The milk industry in those days boasted that their milk was “bottled in the country.” We had such a bottling plant in town, or, as we would call it, the “milk factory.” The farmers had milk cows and brought their milk to town each morning. When in town, they transacted their business and made their purchases. It was the farmer’s trade that the merchants depended upon for their survival. Without the farmers’ business, the town had no reason to exist.
Our milk factory was owned by some of the large dairies in Chicago, and it was located next to the Chicago and Northwestern Railroad, whose tracks passed through the town. At the side of the factory was a small hill. The farmers drove their wagons up to the top of the hill, delivered the cans of milk to the factory, and the milk cans were returned to the farmer who then drove down the other side of the hill. This little hill next to the factory served another most important function. In the winter, when it was covered with snow, all the kids in town brought their sleds over and slid down the hill.
The bottled milk was then shipped by the railroad into Chicago for distribution. Today a small bottling plant is a thing of the past. The farmer’s milk is collected by a special truck and brought to the cities where it is pasteurized and bottled. This is one of the changes which helped to bring the end of the small town as it existed when I was growing up.
The milk factory in Maple Park got into financial difficulties, and was closed for a short period of time. Before it was reopened, the farmers were short of cash, and were unable to pay their bills at my father’s store. This was my first experience of what happens when a business is closed because of financial difficulties.
Of course, the farmers had no electricity and no milking machines. Milking was done by the farmer and his hired hand. When lights were needed in the barn, kerosene lanterns did the job. Sometimes one lantern overturned, fire took the place and the farmer lost his barn.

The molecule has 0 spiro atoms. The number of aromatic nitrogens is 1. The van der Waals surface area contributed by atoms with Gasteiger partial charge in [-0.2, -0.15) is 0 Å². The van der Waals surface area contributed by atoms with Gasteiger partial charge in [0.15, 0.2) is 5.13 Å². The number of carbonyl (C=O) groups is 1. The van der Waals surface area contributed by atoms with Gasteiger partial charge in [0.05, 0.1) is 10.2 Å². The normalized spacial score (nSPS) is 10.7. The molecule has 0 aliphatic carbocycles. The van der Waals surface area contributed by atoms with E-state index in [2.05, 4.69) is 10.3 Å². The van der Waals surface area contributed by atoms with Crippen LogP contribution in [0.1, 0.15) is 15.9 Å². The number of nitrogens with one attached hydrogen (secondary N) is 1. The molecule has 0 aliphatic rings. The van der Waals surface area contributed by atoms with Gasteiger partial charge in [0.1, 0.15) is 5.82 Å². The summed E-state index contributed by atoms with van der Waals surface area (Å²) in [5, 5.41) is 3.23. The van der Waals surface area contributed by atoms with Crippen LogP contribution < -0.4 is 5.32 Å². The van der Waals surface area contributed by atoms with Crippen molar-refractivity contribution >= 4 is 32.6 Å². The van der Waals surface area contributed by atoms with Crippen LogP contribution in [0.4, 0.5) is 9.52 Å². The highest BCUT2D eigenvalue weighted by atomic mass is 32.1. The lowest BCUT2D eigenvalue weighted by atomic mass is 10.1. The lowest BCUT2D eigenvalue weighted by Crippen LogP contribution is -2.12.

In the wintertime, the farmers brought their milk to town on bobsleds. The town kids would hitch their sleds behind the farmers’ bobsleds for a nice ride. Sometimes we left our sleds at home and rode on the runners of the bobsled. Some of the farmers did not care for this performance, and would drive the horses fast so we couldn’t jump on the runner. Sometimes we stayed on the runners until the farmers were some distance from town, and then we would have to walk back home with a cold face and hands. If the farmers drove too fast, as they sometimes did, we had to take a few tumbles when we jumped off the runners. Some fun!
Across from my father’s store was a combination restaurant and ice cream parlor, candy and cigar store, run originally by Bill Schaeffer. It did not take me long to be a steady customer. One of the great pleasures was to be on hand in the spring when ice cream—only one flavor, vanilla—was first delivered to the store. No ice cream was available during the winter months as who would want ice cream in the winter? The other joy was to watch peanuts being roasted in the shell. I suppose it was cheaper this way to buy them unroasted and then roast them at the store. I remember one time seeing a man buy some things at Bill Schaeffer’s store and say, “Charge it.” This seemed a wonderful way to buy ice cream, candy, gum, and what-not when you didn’t have any money, so the next day I went into Bill Schaeffer’s store, ordered an ice cream cone, said “charge it,” and ran out of the store. My father soon straightened this out.
To make the town a more attractive trading center, we had two saloons located along Main Street. This was in the days of local option, and the “Drys” periodically would petition for election to make the town dry territory. There was always great controversy between “Wets” and the “Drys” with the Wets practically always successful. As the other neighboring towns became dry, Maple Park became an oasis, and later two additional saloons sprang into business to quench the thirst of those who voted “Dry” but drank wet. There was always a large number of people in this category. On Saturday night, Main Street would be jammed with people, many of whom came from afar to quench their thirst. While at times this brought some undesirable people, on the whole it was well-managed, and provided a needed source of revenue to the businesses of the little town. Many nights our store would be jammed with customers, and we wouldn’t close to 10 or 11 o’clock.